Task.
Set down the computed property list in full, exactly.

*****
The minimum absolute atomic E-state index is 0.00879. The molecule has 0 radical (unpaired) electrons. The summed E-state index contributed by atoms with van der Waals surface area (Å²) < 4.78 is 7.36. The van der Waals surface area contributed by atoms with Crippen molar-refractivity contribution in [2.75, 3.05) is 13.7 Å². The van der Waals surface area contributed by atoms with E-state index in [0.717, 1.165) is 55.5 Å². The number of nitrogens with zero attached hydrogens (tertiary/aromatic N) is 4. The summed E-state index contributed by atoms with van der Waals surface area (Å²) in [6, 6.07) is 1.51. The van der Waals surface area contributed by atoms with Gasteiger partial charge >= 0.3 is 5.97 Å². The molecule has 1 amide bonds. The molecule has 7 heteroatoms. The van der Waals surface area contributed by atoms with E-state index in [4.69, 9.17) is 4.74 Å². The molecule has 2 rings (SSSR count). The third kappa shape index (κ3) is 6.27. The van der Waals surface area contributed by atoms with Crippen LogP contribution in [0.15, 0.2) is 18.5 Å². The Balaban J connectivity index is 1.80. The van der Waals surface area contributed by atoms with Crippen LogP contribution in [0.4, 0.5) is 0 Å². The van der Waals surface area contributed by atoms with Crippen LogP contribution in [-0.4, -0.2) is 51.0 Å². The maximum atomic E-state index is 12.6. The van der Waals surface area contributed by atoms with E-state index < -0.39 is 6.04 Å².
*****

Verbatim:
The minimum absolute atomic E-state index is 0.00879. The molecule has 0 radical (unpaired) electrons. The summed E-state index contributed by atoms with van der Waals surface area (Å²) < 4.78 is 7.36. The van der Waals surface area contributed by atoms with Crippen molar-refractivity contribution in [2.75, 3.05) is 13.7 Å². The van der Waals surface area contributed by atoms with E-state index in [0.717, 1.165) is 55.5 Å². The number of nitrogens with zero attached hydrogens (tertiary/aromatic N) is 4. The summed E-state index contributed by atoms with van der Waals surface area (Å²) in [6, 6.07) is 1.51. The van der Waals surface area contributed by atoms with Gasteiger partial charge >= 0.3 is 5.97 Å². The molecule has 1 amide bonds. The molecule has 7 heteroatoms. The van der Waals surface area contributed by atoms with E-state index in [4.69, 9.17) is 4.74 Å². The molecule has 2 rings (SSSR count). The third kappa shape index (κ3) is 6.27. The van der Waals surface area contributed by atoms with Crippen LogP contribution in [0.15, 0.2) is 18.5 Å². The Balaban J connectivity index is 1.80. The van der Waals surface area contributed by atoms with Crippen LogP contribution in [0.4, 0.5) is 0 Å². The van der Waals surface area contributed by atoms with Crippen LogP contribution in [-0.4, -0.2) is 51.0 Å². The maximum atomic E-state index is 12.6. The van der Waals surface area contributed by atoms with E-state index < -0.39 is 6.04 Å².